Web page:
The Fall – Review

2 Aug

Speaking as someone who was a child, it’s easy for stories and imagination to blend into the real world. This combination of fantasy and reality for children has been beautifully captured in movies, with my go to prime example being Guillermo Del Toro’s Pan’s Labyrinth. Fortunately, as of a few days ago I can add another go to film that explores this theme, but also a film that is one of the most beautiful exercises of cinematography and editing that has ever been used in all of film history. Not only is this a beautiful looking film, it’s story is beautiful. The entire movie itself can only be described as beautiful.

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In the early 1920s when the world of film was evolving, stuntman Roy Walker (Lee Pace) finds himself in a European hospital after severely injuring himself for a particular stunt. He soon finds company in a little Romanian girl, Alexandria (Catinca Untaru), who he begins telling an epic, swashbuckling story of a group of heroes out for revenge on the evil Governor Odious (Daniel Caltagirone). What Alexandria doesn’t know is that this is all a distraction and a ploy for Roy to earn Alexandria’s trust and convince her to steal morphine from the hospital so that he can commit suicide after losing the love of his life and possibly ruining his career. As Alexandria hears more of the story and risks more than she knows trying to steal the morphine, employees in the hospital begin weaving their way into Roy’s story more and more while evils from the story are finding their way into the hospital.

Before I started watching The Fall, I had a concern that this movie was pretty much just going to be about the visuals and the locations. Pretty much I just thought that this movie was going to look nice and lose some points in terms of story. I was happy to see once again that my assumptions were wrong. This movie has a wonderful story that is filled with hallucinatory moments, wonderful moments of childhood, and an imagination that would do Hollywood a lot of good. The Fall was one of those movies that slipped through the cracks, which is really unfortunate since it has so much to offer. I was also surprised to see how little awards were given to this film, especially in terms of cinematography and editing which are some of the most impressive I’ve ever seen. It’s like walking into a museum and seeing the paintings come to life.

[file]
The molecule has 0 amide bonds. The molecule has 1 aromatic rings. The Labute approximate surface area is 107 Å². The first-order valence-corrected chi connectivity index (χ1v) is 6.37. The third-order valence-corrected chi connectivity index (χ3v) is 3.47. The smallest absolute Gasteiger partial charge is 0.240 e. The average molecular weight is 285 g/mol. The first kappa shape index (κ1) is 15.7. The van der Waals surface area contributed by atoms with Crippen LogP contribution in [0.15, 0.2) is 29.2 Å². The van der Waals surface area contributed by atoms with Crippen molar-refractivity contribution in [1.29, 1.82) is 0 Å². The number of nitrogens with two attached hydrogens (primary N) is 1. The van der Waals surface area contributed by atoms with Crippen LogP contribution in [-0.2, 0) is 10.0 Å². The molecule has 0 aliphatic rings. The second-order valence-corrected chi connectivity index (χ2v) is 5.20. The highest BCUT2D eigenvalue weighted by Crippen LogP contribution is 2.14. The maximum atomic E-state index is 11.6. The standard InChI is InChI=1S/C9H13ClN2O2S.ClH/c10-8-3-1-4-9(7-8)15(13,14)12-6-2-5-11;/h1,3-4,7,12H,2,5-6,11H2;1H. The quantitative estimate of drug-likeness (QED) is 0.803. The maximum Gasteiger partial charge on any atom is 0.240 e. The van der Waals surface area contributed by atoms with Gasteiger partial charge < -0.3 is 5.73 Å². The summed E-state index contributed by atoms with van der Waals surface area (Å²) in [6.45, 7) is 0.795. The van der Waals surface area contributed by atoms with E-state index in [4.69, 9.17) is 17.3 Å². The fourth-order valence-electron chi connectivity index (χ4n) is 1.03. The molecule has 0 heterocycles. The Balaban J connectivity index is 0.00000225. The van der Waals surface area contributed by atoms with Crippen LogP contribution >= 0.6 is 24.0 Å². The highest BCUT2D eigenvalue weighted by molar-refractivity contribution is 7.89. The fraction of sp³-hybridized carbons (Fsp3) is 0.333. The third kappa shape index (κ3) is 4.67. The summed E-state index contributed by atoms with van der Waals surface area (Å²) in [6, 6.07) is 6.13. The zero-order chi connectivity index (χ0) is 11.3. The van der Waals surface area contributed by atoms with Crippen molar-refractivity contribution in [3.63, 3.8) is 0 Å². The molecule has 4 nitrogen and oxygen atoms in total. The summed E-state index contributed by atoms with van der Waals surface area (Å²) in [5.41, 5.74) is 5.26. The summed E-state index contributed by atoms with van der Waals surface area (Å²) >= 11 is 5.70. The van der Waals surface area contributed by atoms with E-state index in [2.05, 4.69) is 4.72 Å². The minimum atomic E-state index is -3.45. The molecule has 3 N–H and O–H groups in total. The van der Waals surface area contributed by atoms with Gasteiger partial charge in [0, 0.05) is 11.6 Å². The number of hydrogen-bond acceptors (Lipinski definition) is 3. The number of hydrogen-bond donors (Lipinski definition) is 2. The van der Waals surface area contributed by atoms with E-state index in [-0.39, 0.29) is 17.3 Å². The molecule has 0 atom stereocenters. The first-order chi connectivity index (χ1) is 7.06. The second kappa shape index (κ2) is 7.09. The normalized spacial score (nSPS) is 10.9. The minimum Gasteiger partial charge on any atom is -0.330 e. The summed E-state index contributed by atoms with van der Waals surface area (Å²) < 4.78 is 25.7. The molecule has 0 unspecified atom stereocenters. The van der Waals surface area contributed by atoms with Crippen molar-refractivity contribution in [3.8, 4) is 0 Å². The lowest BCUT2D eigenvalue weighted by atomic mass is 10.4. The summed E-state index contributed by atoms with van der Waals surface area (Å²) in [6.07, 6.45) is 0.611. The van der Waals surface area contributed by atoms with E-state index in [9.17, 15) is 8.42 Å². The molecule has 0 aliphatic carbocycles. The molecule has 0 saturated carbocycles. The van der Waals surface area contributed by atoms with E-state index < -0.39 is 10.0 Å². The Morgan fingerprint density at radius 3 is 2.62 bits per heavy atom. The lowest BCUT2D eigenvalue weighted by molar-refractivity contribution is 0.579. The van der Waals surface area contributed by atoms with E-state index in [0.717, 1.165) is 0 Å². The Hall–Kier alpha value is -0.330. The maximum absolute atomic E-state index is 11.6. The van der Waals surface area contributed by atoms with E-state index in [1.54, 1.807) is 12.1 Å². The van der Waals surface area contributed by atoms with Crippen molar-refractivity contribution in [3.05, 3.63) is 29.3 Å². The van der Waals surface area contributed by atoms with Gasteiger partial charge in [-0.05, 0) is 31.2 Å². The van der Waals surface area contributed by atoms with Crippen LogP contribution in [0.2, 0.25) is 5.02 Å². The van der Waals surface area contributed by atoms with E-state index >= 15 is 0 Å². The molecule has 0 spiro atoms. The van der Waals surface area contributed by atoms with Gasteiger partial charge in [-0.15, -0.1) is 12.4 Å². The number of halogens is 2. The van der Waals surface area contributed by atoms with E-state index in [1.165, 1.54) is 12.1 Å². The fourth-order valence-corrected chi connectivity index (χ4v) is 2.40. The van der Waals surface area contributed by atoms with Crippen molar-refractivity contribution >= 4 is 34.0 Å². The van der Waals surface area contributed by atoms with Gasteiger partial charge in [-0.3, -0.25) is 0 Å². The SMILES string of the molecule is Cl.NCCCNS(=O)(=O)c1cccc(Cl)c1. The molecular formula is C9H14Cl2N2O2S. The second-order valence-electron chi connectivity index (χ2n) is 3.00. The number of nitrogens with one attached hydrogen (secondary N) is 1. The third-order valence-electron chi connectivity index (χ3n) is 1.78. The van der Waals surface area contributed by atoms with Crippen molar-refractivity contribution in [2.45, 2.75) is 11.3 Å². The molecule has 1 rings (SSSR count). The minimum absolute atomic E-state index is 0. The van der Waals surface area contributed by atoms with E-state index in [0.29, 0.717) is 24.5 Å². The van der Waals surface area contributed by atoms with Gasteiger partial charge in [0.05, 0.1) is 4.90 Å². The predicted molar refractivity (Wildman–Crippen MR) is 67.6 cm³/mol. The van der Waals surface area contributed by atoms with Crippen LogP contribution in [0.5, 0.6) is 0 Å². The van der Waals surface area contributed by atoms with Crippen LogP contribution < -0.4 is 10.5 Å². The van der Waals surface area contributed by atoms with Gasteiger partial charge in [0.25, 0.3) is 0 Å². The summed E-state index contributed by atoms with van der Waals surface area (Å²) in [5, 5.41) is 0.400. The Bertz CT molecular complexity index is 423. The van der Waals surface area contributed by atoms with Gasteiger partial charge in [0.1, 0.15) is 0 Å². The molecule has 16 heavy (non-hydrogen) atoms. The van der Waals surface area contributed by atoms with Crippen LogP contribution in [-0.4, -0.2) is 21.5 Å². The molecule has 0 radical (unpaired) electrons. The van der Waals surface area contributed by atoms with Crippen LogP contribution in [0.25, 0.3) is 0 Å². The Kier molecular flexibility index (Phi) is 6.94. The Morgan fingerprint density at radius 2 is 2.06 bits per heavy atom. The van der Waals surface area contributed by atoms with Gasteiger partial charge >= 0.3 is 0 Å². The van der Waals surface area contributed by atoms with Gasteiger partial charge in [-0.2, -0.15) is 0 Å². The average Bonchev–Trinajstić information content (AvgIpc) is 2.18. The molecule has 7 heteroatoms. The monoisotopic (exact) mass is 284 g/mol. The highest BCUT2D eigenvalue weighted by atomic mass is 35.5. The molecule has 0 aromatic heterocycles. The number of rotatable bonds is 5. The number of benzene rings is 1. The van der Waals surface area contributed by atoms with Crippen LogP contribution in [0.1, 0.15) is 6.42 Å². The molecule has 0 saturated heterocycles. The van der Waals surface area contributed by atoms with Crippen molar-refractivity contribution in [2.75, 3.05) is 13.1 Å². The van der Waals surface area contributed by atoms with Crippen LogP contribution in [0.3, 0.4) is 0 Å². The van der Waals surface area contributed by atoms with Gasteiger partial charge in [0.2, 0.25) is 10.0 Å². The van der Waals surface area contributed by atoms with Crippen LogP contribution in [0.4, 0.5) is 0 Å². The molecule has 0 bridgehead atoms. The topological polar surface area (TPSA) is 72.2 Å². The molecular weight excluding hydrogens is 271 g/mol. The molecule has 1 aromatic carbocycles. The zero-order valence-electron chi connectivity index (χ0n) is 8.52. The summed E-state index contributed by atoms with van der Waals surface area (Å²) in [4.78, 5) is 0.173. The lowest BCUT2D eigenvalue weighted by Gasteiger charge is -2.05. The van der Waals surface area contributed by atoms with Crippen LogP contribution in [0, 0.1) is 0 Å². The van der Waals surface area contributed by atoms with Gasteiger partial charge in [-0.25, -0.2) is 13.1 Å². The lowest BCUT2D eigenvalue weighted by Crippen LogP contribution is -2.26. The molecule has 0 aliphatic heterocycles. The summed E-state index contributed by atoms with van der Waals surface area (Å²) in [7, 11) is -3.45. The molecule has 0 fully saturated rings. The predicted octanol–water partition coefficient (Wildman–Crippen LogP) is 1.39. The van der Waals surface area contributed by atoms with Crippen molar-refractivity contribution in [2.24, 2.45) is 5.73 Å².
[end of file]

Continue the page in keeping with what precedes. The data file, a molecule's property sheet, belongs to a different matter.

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One of the best things about this movie is the relationship between Roy and Alexandria. It’s one of the most touching and genuine friendships and really makes you feel the emotional impact when something good or bad happens to either of them. The performances by Pace and Untaru are both really great, and at the risk of sounding redundant, they feel very genuine. This is especially true for the young actress Catinca Untaru who gives a startlingly impressive performance. I’ve never really seen a child actor give a performance that felt so real. Apparently the director Tarsem Singh has Catinca believe that Lee Pace was actually paralyzed, a move that he felt made the performances more real. From what I can see, it actually did work.

Finally, the themes of this movie are very heavy and true to life, much like the ones in Pan’s Labyrinth, which I consider to be the fraternal twin of The Fall, being as they both were released in 2006 and share much of the same thematic material. In The Fall, however, the themes concern self worth, suicide, and childhood innocence and naïvety in both children and adults. It’s so interesting to see the scary adult world filled with violence and self loathing through the eyes of a child who has lost so much, but still doesn’t understand the real meaning of loss. Both characters have suffered loss, but only one seems to be really affected by it while the other is still lost in her own world of innocence. This is a very sad movie, but it also leaves you with a feeling of satisfaction and hope for the characters, and possibly even life itself.

The Fall is really a beautiful movie to look at, listen to, and understand. It has swashbuckling adventure, unbelievable visuals, and a core story that is as real as we made out favorite heroes out to be when we were children, ourselves. The way fantasy and reality begin to become one was so interesting to see, and made me think of this movie as another reminder why I love movies as much as I do. It was a perfect combination of talent, idea, and dedication especially since it took four years to film on so many different locations. This is an intelligently executed work of art that would be a sin to miss out on.

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